12. A Clean, Clear Mind
While thoughts rarely stop entirely (it’s no big deal if they do) — and in a sense, we never really choose them — at this point the mind begins to feel delightfully calm and clear, and because we can direct our attention without getting entangled in thought, it feels like we’re in control.
Once you taste this deeper clarity you’ll probably have more inclination to practice a style of meditation that emphasises gentleness, interest and permission (see Jason Siff’s article above), rather than force, will and effort. You’ll look forward to learning about your mind and to exploring all kinds of feelings and emotions (and the accompanying insights and realisations) that come along from time to time. Paradoxically, you’ll probably be better able to tolerate the thinking process itself, and you may look forward to periods of mental activity just as much as periods of mental quiet. You’ll be beginning to adopt healthy, mature ways of relating to your thoughts and feelings, and getting the most out of your meditation practice.
Keep in mind, that these are not 13 sequential steps. They are more like a list of potential states or stages you’ll drop into or pass through as you meditate. Sometimes you’ll drop straight into a deep, restful meditation. At other times you’ll spend 20 minutes thinking through your day. Sometimes focus will be effortless, at others it may feel like a struggle. Neither results in a better meditation than the other. In fact, you’ll probably learn more when your mind is filled with thought or on those occasions when you’re struggling to meditate at all.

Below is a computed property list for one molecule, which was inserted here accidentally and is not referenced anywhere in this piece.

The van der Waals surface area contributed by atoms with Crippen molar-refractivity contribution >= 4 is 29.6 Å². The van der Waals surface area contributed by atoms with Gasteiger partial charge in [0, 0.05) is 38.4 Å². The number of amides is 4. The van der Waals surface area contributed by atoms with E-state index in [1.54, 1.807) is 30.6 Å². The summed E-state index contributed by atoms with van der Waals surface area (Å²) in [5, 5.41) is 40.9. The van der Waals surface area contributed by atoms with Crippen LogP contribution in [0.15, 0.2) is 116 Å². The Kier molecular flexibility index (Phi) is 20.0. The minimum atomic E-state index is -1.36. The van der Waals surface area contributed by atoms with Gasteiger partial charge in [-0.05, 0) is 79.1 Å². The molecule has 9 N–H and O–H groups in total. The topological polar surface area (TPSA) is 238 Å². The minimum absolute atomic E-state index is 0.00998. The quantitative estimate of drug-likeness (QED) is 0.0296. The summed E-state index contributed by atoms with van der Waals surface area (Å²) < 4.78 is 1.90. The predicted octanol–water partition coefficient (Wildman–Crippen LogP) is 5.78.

As you become more skilled you’ll be able to recognise what kind of state you’re in and to adjust your technique and attitude to suit. In this way, you’ll be able to relax regardless of what mood you’re in.
What you may experience
- Relaxation and relief
- Tension and pain or fatigue
- Trains of thought, worries, ideas
- Moments of deep peace, inner quiet
- Random memories
- Near sleep and dreamlike images
- Boredom, impatience and annoyance
- Contentment, calm, delight
- Reviewing experiences and emotions
- Re-experiencing old hurts
- Insights and realisations
- Unusual awareness of body and mind
- Sense of control
- Tuning up – nervous system returning to balance
A relaxed body and calm mind aren’t things you can guarantee through meditation. With practice and experience, however, you will be able to achieve these outcomes fairly reliably. Of course, there is likely to be some degree of confusion and uncertainty as you learn. The following meditation provides a useful template, and a good varied selection of options, with which to experiment as you develop your own unique ways of meditating.